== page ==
Pro Tip

Waiting for tax returns to arrive can make a lot of taxpayers quite anxious. Follow these steps to access the “Where’s My Refund” tool to help you stay updated on your tax refund status.

Who must file Form 8862?

According to the IRS, if your tax credits—those mentioned above—were reduced or disallowed for any reason other than a math or clerical error, you’ll need to file Form 8862. This is assuming that you now meet the requirements and want to claim the credits.

The IRS also specifies that you’ll need to file Form 8862 if your:

  • EIC claim for a tax year after 1996 was denied or reduced (excluding math or clerical error)
  • CTC, ACTC, ODC, or AOTC for a tax year after 2015 was denied or reduced (excluding math or clerical error)

Who doesn’t need to file Form 8862?

You won’t need to include Form 8862 with your tax return this year if:

  • You’ve filed it before, were allowed to claim the credits, and your credits haven’t been denied or reduced since then.
  • You’re claiming EIC without a qualifying child this year. In addition to this, your previous denied claim can only be because the child previously listed wasn’t considered a qualifying child.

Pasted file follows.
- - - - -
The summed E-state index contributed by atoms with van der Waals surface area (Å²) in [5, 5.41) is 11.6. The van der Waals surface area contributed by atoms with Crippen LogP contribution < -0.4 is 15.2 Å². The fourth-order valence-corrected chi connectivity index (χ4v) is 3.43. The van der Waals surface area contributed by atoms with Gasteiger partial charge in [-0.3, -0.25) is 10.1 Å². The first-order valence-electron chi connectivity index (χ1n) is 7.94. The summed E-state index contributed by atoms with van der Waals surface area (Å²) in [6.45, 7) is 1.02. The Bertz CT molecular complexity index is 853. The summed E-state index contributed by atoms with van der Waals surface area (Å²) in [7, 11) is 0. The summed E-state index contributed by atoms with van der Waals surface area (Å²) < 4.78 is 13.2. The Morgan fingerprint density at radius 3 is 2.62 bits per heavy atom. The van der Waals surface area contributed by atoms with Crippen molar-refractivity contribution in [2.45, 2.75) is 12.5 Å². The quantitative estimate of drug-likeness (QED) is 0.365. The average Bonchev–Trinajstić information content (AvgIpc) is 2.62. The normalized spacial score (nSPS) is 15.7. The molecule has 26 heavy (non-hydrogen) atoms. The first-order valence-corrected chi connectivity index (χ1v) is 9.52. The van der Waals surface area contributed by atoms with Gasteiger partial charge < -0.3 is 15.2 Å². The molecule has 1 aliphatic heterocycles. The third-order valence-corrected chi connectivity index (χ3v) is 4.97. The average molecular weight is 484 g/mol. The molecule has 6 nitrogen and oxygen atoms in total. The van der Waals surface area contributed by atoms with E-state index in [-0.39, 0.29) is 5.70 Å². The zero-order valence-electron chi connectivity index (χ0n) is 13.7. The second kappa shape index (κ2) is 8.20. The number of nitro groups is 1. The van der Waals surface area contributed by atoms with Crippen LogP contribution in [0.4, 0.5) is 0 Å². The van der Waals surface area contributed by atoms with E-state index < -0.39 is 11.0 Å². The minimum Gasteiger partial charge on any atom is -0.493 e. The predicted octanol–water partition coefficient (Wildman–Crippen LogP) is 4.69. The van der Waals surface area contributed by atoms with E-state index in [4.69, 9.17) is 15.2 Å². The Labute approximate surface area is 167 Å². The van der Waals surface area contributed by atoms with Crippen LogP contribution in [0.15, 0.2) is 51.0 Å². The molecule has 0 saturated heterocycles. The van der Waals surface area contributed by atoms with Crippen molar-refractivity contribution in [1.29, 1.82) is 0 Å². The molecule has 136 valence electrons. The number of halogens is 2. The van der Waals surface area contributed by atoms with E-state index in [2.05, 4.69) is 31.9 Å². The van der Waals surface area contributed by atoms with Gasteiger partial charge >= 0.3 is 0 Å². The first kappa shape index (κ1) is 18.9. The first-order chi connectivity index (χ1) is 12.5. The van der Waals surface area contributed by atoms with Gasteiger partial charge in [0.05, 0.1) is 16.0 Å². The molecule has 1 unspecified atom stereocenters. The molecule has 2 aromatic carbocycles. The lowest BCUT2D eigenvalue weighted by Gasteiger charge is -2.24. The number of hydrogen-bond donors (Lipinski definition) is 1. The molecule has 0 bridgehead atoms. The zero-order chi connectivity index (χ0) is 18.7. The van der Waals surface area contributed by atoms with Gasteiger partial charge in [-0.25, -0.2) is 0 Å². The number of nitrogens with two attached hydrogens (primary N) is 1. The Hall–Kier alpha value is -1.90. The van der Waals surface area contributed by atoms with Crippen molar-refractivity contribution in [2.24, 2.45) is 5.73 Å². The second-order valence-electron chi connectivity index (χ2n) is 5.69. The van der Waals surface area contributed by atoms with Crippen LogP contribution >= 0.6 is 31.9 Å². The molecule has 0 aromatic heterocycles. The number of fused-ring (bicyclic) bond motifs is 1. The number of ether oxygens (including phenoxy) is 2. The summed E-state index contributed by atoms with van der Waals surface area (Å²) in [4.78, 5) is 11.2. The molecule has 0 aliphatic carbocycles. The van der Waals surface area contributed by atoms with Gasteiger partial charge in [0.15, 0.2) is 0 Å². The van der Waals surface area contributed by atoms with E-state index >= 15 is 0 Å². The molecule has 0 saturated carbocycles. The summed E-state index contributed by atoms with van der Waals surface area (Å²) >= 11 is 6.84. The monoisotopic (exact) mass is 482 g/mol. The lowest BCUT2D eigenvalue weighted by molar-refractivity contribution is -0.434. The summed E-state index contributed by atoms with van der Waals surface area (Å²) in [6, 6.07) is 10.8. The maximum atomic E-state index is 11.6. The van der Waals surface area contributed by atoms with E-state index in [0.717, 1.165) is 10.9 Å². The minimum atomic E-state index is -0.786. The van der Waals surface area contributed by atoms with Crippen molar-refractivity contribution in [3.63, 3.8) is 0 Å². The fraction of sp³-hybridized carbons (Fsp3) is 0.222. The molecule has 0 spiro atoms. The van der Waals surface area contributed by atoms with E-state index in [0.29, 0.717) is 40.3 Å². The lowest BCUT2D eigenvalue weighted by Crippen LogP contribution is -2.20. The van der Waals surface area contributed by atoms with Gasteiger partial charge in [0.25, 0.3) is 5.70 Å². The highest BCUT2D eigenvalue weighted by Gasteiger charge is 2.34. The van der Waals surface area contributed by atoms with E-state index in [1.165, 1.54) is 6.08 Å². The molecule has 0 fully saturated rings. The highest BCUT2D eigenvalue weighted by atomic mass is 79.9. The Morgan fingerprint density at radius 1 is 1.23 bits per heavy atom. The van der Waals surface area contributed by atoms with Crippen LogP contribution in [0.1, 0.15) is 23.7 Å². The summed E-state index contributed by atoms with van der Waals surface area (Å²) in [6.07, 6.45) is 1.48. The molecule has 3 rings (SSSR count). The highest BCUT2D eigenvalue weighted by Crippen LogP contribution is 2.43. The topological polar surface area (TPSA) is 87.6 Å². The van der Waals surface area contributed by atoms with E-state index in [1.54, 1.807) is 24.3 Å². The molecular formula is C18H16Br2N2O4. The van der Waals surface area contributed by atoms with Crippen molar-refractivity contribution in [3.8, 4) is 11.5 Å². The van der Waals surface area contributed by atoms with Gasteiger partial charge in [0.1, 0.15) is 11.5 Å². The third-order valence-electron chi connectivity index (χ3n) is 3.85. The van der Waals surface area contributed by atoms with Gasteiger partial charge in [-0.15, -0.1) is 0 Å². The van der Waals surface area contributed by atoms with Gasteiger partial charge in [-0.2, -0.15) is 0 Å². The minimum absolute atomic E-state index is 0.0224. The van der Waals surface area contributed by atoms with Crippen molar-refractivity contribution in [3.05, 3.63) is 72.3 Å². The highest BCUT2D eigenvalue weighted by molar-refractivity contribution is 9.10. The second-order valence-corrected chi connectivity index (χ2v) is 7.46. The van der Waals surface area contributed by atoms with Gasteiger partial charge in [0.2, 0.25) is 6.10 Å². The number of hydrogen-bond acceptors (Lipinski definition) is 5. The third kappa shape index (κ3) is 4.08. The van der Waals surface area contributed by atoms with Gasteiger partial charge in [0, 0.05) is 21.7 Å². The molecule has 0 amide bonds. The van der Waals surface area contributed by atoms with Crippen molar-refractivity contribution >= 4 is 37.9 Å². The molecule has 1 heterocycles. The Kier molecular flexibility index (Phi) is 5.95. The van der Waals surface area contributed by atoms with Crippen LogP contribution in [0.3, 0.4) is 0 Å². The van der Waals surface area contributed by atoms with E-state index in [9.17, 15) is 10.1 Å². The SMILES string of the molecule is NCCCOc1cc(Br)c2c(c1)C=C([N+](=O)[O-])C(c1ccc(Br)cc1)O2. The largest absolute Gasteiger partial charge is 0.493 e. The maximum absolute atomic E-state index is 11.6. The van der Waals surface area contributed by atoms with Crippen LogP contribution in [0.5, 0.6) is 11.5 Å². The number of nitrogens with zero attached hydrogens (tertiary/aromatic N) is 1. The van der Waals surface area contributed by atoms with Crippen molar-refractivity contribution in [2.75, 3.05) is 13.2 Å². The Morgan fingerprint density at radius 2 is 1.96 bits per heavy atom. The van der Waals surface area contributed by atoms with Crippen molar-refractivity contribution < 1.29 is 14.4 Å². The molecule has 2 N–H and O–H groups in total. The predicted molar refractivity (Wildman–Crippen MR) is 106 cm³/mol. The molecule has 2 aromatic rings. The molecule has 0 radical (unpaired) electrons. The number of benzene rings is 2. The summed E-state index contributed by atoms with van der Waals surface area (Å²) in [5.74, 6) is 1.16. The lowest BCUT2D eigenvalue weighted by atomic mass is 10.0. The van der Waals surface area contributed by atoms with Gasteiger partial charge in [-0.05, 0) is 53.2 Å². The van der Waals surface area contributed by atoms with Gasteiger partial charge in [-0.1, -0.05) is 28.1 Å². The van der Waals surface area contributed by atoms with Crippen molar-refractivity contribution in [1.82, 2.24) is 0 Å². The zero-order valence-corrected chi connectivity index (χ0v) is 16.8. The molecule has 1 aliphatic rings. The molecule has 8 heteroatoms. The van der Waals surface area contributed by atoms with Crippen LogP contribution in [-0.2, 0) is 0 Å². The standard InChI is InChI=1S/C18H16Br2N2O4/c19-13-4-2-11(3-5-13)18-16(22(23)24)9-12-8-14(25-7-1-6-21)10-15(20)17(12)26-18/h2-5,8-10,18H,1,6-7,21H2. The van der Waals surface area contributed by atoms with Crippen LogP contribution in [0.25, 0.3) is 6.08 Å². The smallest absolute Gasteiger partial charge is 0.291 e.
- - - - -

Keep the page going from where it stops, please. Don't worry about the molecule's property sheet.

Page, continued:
• You received a CP74 from the IRS stating that you’ve been recertified.

Pro Tip

Claiming the earned income tax credit when you’re not eligible can get you in trouble with the IRS. If you intentionally disregard the rules, the IRS could ban you from claiming the EIC for two years. If fraudulent claims were made, the ban could be extended to 10 years. So make sure you carefully read the qualification rules before claiming EIC on your tax return.

Do I qualify for EIC?

The IRS estimates that around 21% to 26% of EIC claims are paid in error each year. Though some were unintentional, other claims were intentional regardless of the rules. To avoid getting in trouble with the law, here are the basic requirements you should know to qualify for EIC.